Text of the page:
Cash: Similar to TP ICAP, AGFX’s global banking counterparties require collateral to be posted to deal in forward contracts. Hence, although the £21m of net cash after the fundraising represents around half the market cap, the bulk of this cash isn’t available to be distributed to shareholders. AGFX’s business model relies on the group running with a large cash balance.

Broker forecasts: Following the previous EPS miss when Numis were forecasting 12p of EPS for FY Mar 2022, the company switched brokers with Singers publishing a note forecasting 10p of EPS for FY Dec 2024F, assuming £57m of revenue (compared to c. £45m just announced by management). It looks like this is a company where management have no idea what EPS or revenue will be in 18 months time, so I think we should treat broker forecasts with particular caution for this company.

Valuation: SharePad is not showing any forecasts currently. That leaves the company trading on around 2x cash or 1x revenue. That appears good value if management can turn things around – but they haven’t explained what has gone wrong or what levers they can pull to improve performance. It could just be the revenue in this sector is inherently unpredictable, or they could be losing market share to competitors.

Opinion: Unfortunately I bought into the story at the wrong price, attracted by the historically high RoCE and over-optimistic forecasts. That high level of profitability now looks like an artefact of favourable market conditions rather than any structural advantage versus competitors. I’m tempted to average down, as I think that it’s now more likely that revenue might surprise on the upside, following all the hiring that has gone on. However, that is by no means a given. The previous Chief Exec and Finance Director made several presentations on Investormeetcompany; the new management haven’t scheduled any presentations, which is a shame.

Wetherspoons Q3 Trading Update

This well-known pub company with a 30 July year-end announced Q3 trading update, with like-for-like sales up by +5% in the quarter versus Q3 last year. The company currently has a trading estate of 809 pubs.

Total sales are up +6.5% YTD. Net debt was £685m at the end of April, a -7% reduction versus April last year. That net debt figure is also £120m lower than the Jan H1 2020 results, just before the pandemic, but still equates to 2.8x FY July 2024F EBITDA. The net debt figure has been helped by £240m of equity raised over 2020 and 2021.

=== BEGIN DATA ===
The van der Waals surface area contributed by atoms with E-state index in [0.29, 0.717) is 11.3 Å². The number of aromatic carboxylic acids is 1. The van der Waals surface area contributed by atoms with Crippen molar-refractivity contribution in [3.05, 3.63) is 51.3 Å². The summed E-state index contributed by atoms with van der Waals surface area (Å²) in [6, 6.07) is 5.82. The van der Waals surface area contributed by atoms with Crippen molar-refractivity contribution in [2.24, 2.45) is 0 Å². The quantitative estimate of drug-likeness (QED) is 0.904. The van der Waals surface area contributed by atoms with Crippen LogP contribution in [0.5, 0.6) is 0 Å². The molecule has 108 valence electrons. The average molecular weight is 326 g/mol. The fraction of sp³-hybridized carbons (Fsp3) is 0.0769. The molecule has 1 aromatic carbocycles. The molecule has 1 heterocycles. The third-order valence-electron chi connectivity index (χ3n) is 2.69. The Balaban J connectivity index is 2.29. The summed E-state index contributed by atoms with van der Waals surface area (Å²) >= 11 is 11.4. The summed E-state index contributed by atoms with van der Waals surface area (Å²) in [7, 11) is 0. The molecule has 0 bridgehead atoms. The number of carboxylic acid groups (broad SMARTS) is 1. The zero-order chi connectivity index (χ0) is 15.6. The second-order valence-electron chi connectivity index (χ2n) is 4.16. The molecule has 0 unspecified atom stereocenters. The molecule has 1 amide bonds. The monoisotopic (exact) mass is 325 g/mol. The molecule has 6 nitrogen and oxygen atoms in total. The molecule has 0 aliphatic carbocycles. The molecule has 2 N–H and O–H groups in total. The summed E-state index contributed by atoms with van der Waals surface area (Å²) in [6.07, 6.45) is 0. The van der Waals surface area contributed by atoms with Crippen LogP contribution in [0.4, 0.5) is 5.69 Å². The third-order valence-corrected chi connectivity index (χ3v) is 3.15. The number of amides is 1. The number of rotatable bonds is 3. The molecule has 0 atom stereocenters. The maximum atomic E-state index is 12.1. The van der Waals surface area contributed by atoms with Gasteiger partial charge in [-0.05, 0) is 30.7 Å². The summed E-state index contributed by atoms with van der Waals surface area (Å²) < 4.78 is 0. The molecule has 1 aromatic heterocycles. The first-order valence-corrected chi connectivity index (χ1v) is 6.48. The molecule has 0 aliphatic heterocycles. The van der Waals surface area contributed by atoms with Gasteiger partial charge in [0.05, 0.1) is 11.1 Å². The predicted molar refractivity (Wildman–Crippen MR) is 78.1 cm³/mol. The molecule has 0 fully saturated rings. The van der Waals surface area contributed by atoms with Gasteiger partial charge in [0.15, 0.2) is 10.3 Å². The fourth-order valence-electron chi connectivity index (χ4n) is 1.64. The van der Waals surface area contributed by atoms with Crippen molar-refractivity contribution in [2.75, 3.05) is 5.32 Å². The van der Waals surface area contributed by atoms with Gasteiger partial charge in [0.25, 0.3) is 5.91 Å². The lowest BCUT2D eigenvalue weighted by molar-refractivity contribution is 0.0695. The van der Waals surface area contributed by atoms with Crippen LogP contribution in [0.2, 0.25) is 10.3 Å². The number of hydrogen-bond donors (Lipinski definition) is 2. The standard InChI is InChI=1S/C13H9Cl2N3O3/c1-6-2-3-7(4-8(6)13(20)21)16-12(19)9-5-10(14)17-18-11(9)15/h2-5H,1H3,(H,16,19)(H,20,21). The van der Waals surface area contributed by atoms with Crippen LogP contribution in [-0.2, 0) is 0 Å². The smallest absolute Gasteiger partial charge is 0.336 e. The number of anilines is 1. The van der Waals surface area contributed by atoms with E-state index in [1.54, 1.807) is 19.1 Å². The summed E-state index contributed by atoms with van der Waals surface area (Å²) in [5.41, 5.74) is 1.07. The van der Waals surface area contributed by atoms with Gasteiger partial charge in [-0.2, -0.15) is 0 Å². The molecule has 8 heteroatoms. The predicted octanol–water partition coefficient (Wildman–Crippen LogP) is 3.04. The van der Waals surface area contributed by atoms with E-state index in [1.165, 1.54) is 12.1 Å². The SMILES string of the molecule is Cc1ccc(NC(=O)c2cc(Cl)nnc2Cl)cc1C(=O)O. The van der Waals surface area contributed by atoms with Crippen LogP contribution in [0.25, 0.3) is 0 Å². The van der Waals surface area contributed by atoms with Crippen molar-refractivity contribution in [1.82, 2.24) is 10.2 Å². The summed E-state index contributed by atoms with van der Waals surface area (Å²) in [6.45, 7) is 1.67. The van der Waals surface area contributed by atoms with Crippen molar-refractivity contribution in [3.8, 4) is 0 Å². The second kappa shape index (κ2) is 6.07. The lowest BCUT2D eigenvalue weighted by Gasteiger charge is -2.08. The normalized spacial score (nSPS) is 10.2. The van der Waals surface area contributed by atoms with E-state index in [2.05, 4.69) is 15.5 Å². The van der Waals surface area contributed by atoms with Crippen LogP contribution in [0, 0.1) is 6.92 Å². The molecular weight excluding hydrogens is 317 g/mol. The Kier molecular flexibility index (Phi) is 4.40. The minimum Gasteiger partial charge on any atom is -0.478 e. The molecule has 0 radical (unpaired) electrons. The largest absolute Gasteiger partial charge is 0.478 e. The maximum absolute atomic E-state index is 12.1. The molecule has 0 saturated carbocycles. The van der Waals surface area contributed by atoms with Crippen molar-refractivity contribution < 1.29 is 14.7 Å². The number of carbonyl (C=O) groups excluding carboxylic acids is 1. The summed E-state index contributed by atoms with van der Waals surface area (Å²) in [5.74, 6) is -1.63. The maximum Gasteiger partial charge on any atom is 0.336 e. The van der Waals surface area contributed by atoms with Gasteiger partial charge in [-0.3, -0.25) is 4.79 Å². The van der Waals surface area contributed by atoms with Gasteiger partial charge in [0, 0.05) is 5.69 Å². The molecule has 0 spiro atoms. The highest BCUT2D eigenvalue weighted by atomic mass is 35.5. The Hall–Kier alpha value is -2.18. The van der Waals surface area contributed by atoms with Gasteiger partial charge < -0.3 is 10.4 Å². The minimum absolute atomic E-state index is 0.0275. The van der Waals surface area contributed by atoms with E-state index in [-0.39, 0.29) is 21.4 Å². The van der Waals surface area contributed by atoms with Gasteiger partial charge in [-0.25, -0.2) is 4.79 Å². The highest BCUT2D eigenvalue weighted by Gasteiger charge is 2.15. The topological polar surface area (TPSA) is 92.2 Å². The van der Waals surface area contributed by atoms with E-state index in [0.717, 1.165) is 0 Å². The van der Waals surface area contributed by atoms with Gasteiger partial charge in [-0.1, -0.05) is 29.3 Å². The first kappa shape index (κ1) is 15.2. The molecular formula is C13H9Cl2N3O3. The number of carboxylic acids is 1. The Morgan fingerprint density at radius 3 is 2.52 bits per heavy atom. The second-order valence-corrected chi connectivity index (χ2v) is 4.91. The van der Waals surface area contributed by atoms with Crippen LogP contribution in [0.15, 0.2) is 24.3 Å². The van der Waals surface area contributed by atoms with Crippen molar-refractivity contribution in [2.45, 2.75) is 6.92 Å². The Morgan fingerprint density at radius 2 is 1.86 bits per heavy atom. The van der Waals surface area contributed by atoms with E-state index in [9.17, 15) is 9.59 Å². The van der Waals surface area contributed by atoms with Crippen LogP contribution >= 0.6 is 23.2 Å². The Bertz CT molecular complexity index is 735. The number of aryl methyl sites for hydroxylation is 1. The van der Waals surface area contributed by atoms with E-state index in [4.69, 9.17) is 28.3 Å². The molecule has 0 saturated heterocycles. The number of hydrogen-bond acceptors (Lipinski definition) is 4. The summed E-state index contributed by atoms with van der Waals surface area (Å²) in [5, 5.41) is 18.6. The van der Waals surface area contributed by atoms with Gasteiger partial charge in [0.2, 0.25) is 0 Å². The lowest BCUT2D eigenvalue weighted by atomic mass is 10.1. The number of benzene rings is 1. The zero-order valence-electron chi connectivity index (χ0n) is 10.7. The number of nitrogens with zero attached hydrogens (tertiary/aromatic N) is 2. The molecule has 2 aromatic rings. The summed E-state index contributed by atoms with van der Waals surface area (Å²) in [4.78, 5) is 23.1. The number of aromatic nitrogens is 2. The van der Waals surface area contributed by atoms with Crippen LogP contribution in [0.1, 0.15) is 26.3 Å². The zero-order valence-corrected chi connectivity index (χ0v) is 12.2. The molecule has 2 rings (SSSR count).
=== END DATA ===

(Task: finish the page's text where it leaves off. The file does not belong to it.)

Pubs have not been a good sector to invest in since the financial crisis. Many problems in the sector pre-dated the pandemic, for instance, Wetherspoons pointed out over a decade ago that:

“The pub trade has lost 50% of its beer sales, for example, in the last 30 years, to supermarkets. We believe that supermarkets have been increasingly able to undercut pubs’ prices, as a result of the

tax disparity between these types of businesses. In particular, pubs pay 20% VAT in respect of food sales, while supermarkets pay virtually nothing. This enables supermarkets to cross-subsidise their alcoholic drinks’ prices, resulting in large numbers of pub closures and also applying enormous pressure to those pubs which remain open.”

Lockdowns and then the cost of living struggles that consumers have faced in the last 18 months have also been unhelpful to the pub sector. According to a Deloitte survey of 3,200 UK consumers, we have been spending less money in pubs than at any time since lockdowns.

Sharepad has financial data on the company going back to 1993 when turnover was £31m and PBT £4.2m, versus £2bn and £70m forecast for FY July 2024F. Before the pandemic JDW achieved a low teens RoCE and an EBIT margin in high single digits, so there’s an opportunity to recover back to those levels versus recent history, when/if conditions do improve.